The genocide of indigenous peoples is the mass destruction of entire communities of indigenous peoples. Indigenous peoples are understood to be people whose historical and current territory has become occupied by colonial expansion, or the formation of a state by a dominant group such as a colonial power.
While the concept of genocide was formulated by Raphael Lemkin in the mid-20th century, the expansion of various European colonial powers such as the Spanish and British empires and the subsequent establishment of colonies on indigenous territory frequently involved acts of genocidal violence against indigenous groups in the Americas, Australia, Africa and Asia. According to Lemkin, colonization was in itself "intrinsically genocidal". He saw this genocide as a two-stage process, the first being the destruction of the indigenous population's way of life. In the second stage, the newcomers impose their way of life on the indigenous group. According to David Maybury-Lewis, imperial and colonial forms of genocide are enacted in two main ways, either through the deliberate clearing of territories of their original inhabitants in order to make them exploitable for purposes of resource extraction or colonial settlements, or through enlisting indigenous peoples as forced laborers in colonial or imperialist projects of resource extraction. The designation of specific events as genocidal is often controversial.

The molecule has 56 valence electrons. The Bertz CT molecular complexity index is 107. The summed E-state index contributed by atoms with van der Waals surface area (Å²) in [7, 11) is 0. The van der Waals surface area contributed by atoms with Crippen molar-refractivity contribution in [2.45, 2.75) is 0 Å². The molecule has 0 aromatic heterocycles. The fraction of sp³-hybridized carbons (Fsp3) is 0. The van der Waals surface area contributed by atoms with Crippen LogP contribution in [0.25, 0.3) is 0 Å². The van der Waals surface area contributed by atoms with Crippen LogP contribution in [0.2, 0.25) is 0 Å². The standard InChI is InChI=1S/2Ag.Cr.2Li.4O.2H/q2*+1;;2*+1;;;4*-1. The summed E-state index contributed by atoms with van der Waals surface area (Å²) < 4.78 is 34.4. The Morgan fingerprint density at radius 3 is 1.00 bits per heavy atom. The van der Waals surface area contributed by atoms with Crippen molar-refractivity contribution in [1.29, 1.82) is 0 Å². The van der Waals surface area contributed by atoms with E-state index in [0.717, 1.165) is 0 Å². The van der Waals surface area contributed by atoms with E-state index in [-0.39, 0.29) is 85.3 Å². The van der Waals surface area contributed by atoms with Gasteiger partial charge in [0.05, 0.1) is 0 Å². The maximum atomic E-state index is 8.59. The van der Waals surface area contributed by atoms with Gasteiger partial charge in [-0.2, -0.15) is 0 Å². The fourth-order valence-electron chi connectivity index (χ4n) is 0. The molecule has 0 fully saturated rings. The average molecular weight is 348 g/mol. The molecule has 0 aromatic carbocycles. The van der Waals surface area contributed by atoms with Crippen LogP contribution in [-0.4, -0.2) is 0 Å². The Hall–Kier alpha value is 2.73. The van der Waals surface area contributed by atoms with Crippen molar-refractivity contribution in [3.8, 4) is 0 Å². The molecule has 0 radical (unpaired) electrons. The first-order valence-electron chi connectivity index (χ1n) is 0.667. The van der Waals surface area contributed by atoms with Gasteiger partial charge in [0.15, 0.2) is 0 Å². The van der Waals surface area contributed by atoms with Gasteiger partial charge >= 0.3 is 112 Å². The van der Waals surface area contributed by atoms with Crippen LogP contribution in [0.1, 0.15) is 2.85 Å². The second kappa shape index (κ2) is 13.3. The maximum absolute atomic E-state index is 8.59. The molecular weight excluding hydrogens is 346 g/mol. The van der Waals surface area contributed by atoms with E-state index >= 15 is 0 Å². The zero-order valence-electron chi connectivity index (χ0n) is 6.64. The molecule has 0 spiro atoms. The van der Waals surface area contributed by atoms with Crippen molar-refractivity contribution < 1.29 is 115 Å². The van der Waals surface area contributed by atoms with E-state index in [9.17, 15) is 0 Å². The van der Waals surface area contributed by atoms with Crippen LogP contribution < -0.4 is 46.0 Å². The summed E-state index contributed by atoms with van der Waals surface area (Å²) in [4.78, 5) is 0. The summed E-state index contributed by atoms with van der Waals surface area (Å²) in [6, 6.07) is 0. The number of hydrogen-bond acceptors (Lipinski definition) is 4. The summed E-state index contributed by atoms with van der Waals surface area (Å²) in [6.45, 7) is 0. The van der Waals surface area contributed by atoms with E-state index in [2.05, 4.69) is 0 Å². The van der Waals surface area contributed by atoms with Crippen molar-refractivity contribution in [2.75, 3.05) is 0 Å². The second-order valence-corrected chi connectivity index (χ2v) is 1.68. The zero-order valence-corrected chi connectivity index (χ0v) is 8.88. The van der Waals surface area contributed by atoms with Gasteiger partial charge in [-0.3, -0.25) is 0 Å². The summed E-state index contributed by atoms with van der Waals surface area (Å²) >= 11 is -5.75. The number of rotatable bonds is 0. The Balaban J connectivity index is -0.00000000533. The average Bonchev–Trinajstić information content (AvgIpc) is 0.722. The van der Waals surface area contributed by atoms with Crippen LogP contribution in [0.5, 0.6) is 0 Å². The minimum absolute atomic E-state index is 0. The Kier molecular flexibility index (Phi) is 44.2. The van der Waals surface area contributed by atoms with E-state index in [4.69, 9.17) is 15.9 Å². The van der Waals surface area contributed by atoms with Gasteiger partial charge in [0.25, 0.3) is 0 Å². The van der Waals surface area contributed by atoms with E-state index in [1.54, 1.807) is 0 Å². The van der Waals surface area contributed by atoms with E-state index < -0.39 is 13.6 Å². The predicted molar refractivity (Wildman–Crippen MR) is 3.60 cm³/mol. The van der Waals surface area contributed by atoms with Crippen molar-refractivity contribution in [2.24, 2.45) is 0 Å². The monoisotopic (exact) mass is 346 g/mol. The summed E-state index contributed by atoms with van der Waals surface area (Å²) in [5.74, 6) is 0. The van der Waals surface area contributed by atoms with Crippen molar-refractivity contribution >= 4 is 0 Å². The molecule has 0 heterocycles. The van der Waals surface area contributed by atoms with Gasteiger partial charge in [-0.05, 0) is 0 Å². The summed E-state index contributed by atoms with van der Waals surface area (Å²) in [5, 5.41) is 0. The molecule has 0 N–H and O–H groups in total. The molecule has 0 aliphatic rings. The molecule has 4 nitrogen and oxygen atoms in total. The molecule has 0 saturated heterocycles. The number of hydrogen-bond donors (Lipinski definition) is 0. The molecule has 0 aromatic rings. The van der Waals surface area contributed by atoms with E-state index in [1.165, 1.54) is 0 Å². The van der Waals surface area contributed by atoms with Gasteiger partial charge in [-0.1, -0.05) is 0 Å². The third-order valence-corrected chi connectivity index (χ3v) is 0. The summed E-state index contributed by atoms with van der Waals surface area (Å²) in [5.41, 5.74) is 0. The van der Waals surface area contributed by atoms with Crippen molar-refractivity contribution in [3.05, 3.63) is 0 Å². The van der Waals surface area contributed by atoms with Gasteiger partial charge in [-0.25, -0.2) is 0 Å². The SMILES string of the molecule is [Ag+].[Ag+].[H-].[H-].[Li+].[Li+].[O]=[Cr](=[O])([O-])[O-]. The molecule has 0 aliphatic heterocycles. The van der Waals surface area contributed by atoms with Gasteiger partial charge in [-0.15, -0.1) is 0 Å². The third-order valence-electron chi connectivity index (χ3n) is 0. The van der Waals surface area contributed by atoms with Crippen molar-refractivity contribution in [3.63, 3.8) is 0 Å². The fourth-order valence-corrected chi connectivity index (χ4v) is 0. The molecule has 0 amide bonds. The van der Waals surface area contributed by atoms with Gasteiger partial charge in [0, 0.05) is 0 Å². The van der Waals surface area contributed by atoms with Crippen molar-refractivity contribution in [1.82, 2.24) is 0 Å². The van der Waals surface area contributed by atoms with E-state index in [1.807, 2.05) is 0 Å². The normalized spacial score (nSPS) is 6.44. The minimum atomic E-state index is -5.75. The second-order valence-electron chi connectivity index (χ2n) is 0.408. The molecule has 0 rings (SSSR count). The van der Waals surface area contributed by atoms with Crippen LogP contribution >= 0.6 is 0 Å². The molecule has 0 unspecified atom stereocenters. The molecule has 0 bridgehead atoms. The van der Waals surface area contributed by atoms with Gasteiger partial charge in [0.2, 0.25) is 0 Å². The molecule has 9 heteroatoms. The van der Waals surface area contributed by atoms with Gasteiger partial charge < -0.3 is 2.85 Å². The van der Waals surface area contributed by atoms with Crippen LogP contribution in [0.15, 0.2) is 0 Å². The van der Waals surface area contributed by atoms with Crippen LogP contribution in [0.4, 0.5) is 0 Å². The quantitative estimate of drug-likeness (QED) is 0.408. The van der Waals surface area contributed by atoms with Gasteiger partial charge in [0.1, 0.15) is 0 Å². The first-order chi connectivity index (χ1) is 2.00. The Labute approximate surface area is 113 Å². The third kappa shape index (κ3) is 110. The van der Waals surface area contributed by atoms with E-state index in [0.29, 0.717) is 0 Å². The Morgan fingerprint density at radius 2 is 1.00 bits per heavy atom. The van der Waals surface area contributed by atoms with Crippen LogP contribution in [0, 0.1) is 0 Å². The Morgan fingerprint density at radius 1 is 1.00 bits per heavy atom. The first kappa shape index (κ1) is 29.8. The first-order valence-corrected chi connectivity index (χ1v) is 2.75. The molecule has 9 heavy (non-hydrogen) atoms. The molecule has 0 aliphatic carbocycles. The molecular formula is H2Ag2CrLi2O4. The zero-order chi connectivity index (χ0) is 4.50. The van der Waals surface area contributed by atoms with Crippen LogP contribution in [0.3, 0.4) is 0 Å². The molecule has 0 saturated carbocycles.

Some scholars, among them Lemkin, have argued that cultural genocide, sometimes called ethnocide, should also be recognized. A people may continue to exist, but if they are prevented from perpetuating their group identity by prohibitions against cultural and religious practices that are the basis of that identity, this may also be considered a form of genocide. Examples include the treatment of Tibetans by the Government of China and Native Americans by the Federal government of the United States.
40 million indigenous Americans died within a century of contact with Europeans. Out of a total population of 145 million Brazilians, indigenous Indians now only number less than one quarter of a million and claim only 10% of the country's area. In Brazil, one tribe a year has been wiped out.